Eight new autism centres to open in schools across Essex

PUBLISHED: 10:37 24 March 2017 | UPDATED: 22:43 26 March 2017

Refurbishment taking place at Market Field School, now complete, which is a support hub for the new centres

Refurbishment taking place at Market Field School, now complete, which is a support hub for the new centres

Archant

New autism support centres will be opening across Essex to mark World Autism Awareness Week which takes place from Monday, March 27 – Sunday, April 2.

Eight centres will open across the county, with one primary school and one secondary school hosting them in each of Essex’s four quadrants.

The new centres aim to help young people diagnosed with autism access mainstream schooling while providing the specialist support they need to get the most out of their education.

Along with the Essex Specialist Teacher Service and the Educational Psychology Service the centres will work to develop autism expertise across all schools in Essex.

The hubs will provide outreach services and ensure pupils with autism who attend mainstream schools, particularly at secondary schools, receive enhanced support.

For pupils with more severe autism, additional places are being created as part of the council’s record £85 milllion investment in special schools in Essex.

The new centres will be based at Kelvedon St Mary’s Primary Academy, Honywood Community Science School, Coggeshall, Hamford Primary Academy, Walton-on-the-Naze, Tendring Technology College, Merrylands Primary School, Basildon, The Bromfords School and Sixth Form College, Wickford, Millwards Primary School, Harlow, and Passmores Academy, Harlow.

Cllr Ray Gooding, Essex County Council’s Cabinet Member for Education and Lifelong Learning, said: “We are committed to ensuring all pupils in Essex receive the best possible education.

“A growing number of children in the county are being diagnosed with autism and it is vital we have the specialist facilities and expertise in place to meet their needs, whether that is in a mainstream or special school.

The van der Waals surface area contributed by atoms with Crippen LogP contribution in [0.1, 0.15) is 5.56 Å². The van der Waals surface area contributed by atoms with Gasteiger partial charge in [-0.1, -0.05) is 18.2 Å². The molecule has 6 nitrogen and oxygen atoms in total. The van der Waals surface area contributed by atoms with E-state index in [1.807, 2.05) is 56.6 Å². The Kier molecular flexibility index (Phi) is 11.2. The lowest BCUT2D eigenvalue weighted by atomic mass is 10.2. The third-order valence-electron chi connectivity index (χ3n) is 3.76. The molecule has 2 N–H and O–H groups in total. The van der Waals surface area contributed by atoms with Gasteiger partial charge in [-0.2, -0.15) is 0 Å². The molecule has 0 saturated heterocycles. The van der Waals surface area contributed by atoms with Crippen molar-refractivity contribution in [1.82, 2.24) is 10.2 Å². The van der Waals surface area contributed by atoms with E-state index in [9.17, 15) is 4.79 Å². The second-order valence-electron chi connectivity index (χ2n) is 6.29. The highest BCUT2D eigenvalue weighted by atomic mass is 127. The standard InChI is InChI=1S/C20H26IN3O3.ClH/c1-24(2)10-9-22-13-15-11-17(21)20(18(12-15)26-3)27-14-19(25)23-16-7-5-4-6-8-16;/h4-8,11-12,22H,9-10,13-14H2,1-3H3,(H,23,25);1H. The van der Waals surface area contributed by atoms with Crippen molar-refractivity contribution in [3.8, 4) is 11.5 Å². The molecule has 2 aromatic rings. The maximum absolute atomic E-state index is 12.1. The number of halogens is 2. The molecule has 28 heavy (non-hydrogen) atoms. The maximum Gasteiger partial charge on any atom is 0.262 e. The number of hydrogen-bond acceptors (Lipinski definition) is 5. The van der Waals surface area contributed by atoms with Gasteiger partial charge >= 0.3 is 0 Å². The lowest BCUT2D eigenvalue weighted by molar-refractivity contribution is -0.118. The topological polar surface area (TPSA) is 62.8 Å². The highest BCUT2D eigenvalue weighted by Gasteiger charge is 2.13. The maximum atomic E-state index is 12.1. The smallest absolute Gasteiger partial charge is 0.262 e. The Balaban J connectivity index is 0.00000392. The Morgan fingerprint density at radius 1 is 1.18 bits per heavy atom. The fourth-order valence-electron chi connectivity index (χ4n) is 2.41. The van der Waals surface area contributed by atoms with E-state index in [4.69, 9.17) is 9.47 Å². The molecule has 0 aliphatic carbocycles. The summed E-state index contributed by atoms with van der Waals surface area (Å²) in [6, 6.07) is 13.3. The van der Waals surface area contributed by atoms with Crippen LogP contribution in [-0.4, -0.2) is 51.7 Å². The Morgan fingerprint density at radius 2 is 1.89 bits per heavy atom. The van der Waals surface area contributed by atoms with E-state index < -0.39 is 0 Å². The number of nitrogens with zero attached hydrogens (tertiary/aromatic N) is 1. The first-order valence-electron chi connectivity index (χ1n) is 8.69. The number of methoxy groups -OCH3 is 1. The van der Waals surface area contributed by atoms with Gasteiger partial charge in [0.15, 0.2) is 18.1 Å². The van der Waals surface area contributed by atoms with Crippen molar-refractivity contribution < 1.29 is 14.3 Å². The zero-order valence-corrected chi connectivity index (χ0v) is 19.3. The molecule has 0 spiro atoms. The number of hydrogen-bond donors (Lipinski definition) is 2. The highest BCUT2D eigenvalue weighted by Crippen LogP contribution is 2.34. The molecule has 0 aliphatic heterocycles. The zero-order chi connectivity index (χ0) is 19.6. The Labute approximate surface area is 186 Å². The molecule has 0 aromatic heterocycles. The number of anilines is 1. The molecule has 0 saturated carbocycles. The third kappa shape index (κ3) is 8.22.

“I am therefore delighted we are now officially opening a new network of autism support centres across Essex which will allow pupils to be educated alongside their peers in mainstream schools.

“We are also making good progress with our record £85 million investment in new special school places, a number of which will be specifically for children with autism, and I look forward to seeing the various projects come to fruition.

“Moving forward, it is vital that mainstream and special schools work more closely together and I am pleased we are now taking a huge stride towards that goal.”

1 comment

  • We have to come back to London after waiting for a SEN school in Birmingham since moving from London 3 years ago. SENAR and Birmingham City Council are ignoring our calls and emails. There's no single report done except adopted educational plan we got from London. Most SEN schools in Birmingham look like prisons, no soft or grassed playgrounds, no SEN specialists, no teachers. Only army of teaching assistants to help disabled kids . The Council doesn't afraid anyone as its not controlled by any organisation and parents keep losing cases in court against most corrupted Council in the UK. All whistle-blowers got instant sacking and no help in courts.

    Report this comment

    adam rich

    Friday, March 24, 2017

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